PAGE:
The work of American artist Paul Thek will be exhibited at the Pace Gallery in London through November 9. Thek was a conceptual artist and hugely underappreciated at the time of his death in 1988. Trained as a painter at the Pratt Institute and Cooper Union School of Art, Thek is considered one of the most significant figures of the 1960s art scene in New York. He transitioned to working with sculpture after his formal training, and is most well known for his Technological Reliquaries installations that feature wax-made meat and human body parts. Though he died at age 55 under celebrated, the work of Paul Thek has been growing in significance and continues to influence a range of artist as diverse as Mike Kelley and Damian Hirst.
Nothing But Time: Paul Thek Revisited 1964-1987 displays Thek’s most well-known pieces as well as his notebooks and journals revealing the most intimate circulation of Thek’s concepts and expressions. From his earliest paintings on newspaper, to the Technological Reliquaries to the watercolors Thek created towards the end of his life, the Pace gallery presents a survey of the impressive range of this artist’s production.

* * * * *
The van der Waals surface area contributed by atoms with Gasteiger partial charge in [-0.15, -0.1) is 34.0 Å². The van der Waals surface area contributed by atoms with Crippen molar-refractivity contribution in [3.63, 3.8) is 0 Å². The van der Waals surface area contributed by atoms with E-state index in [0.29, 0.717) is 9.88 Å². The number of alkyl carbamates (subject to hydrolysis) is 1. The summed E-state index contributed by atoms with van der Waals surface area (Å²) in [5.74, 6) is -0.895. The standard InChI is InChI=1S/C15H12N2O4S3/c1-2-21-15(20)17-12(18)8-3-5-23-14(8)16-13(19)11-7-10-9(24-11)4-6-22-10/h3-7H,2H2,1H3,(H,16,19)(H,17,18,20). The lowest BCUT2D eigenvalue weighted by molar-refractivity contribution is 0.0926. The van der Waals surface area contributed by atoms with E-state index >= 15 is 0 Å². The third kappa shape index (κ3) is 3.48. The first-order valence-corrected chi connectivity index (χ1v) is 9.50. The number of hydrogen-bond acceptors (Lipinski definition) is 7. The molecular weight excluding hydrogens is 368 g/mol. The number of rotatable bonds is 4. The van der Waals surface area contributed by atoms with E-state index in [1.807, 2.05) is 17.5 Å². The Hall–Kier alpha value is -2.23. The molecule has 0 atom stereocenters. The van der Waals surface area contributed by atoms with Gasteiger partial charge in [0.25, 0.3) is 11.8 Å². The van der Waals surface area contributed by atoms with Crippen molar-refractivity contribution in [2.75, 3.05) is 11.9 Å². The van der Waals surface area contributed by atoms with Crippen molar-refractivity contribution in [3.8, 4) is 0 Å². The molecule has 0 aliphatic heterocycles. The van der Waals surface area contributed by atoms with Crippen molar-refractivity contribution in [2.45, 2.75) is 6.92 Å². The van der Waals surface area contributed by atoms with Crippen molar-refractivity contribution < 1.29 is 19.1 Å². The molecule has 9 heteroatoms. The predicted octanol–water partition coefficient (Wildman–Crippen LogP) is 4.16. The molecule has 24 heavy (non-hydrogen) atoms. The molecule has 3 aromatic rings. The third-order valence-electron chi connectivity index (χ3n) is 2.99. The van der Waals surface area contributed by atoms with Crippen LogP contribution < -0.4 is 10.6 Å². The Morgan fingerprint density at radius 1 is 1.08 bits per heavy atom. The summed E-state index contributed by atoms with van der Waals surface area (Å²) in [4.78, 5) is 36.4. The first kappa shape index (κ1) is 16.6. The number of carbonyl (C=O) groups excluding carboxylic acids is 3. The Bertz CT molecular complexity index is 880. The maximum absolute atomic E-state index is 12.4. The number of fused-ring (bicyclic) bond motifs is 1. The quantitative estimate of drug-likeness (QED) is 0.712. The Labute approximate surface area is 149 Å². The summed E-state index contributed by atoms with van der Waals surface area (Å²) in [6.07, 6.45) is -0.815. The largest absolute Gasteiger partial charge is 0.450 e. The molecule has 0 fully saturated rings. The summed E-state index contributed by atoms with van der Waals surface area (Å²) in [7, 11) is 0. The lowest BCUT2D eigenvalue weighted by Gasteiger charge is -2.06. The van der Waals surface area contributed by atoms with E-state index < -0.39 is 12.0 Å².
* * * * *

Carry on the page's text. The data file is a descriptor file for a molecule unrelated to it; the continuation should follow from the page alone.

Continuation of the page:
The impact of Thek reverberates still in grotesque sculptural work and intervention of multimedia form. The work of Thek proves as powerful and provocative as it did in the years of its production, and incites questions of the sensual and misshapen potentials for aesthetic range. The title of this show is taken from an interview done with the artist in 1977 at the Institute of Contemporary Art, University of Pennsylvania in Philadelphia. “I sometimes think that there is nothing but time, that what you see and what you feel is what time looks like at the moment.” The Pace gallery and the show’s curator, Kenny Schachter, have put together a show that spans the life of a hugely influential artist and suggests the volatility of the physical form, aesthetic project and human life.